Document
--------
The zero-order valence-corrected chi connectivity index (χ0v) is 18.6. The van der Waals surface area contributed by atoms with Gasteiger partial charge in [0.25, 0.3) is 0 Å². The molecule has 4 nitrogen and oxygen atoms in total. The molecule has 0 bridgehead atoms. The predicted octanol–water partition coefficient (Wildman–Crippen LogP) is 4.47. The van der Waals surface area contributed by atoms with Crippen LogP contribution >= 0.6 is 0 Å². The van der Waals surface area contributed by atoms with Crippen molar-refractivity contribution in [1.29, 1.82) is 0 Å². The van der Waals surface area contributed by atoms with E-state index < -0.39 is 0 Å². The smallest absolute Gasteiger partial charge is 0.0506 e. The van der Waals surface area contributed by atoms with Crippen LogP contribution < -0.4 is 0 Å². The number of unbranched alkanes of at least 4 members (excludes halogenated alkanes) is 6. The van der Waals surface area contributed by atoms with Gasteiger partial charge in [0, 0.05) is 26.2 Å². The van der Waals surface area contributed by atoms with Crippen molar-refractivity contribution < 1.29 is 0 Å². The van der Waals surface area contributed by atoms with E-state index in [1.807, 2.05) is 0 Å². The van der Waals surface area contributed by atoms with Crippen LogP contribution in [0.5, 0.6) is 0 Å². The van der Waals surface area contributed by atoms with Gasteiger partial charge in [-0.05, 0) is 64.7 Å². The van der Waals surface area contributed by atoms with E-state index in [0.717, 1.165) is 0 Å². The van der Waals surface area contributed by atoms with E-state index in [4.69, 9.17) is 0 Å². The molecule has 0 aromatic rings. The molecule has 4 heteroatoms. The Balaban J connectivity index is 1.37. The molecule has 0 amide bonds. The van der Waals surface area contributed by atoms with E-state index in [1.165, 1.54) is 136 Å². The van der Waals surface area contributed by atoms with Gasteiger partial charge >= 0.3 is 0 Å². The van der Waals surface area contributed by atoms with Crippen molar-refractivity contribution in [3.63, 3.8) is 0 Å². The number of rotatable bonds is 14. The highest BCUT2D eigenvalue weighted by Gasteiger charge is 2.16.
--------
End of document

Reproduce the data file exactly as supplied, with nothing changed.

The zero-order valence-corrected chi connectivity index (χ0v) is 18.6. The van der Waals surface area contributed by atoms with Gasteiger partial charge in [0.25, 0.3) is 0 Å². The molecule has 4 nitrogen and oxygen atoms in total. The molecule has 0 bridgehead atoms. The predicted octanol–water partition coefficient (Wildman–Crippen LogP) is 4.47. The van der Waals surface area contributed by atoms with Crippen LogP contribution >= 0.6 is 0 Å². The van der Waals surface area contributed by atoms with Crippen molar-refractivity contribution in [1.29, 1.82) is 0 Å². The van der Waals surface area contributed by atoms with E-state index < -0.39 is 0 Å². The smallest absolute Gasteiger partial charge is 0.0506 e. The van der Waals surface area contributed by atoms with Crippen LogP contribution < -0.4 is 0 Å². The number of unbranched alkanes of at least 4 members (excludes halogenated alkanes) is 6. The van der Waals surface area contributed by atoms with Gasteiger partial charge in [0, 0.05) is 26.2 Å². The van der Waals surface area contributed by atoms with Crippen molar-refractivity contribution < 1.29 is 0 Å². The van der Waals surface area contributed by atoms with E-state index in [1.807, 2.05) is 0 Å². The van der Waals surface area contributed by atoms with Crippen LogP contribution in [0.5, 0.6) is 0 Å². The van der Waals surface area contributed by atoms with Gasteiger partial charge in [-0.05, 0) is 64.7 Å². The van der Waals surface area contributed by atoms with E-state index in [0.717, 1.165) is 0 Å². The van der Waals surface area contributed by atoms with E-state index in [4.69, 9.17) is 0 Å². The molecule has 0 aromatic rings. The molecule has 4 heteroatoms. The Balaban J connectivity index is 1.37. The molecule has 0 amide bonds. The van der Waals surface area contributed by atoms with E-state index in [1.165, 1.54) is 136 Å². The van der Waals surface area contributed by atoms with Gasteiger partial charge >= 0.3 is 0 Å². The van der Waals surface area contributed by atoms with Crippen molar-refractivity contribution in [3.63, 3.8) is 0 Å². The number of rotatable bonds is 14. The highest BCUT2D eigenvalue weighted by Gasteiger charge is 2.16.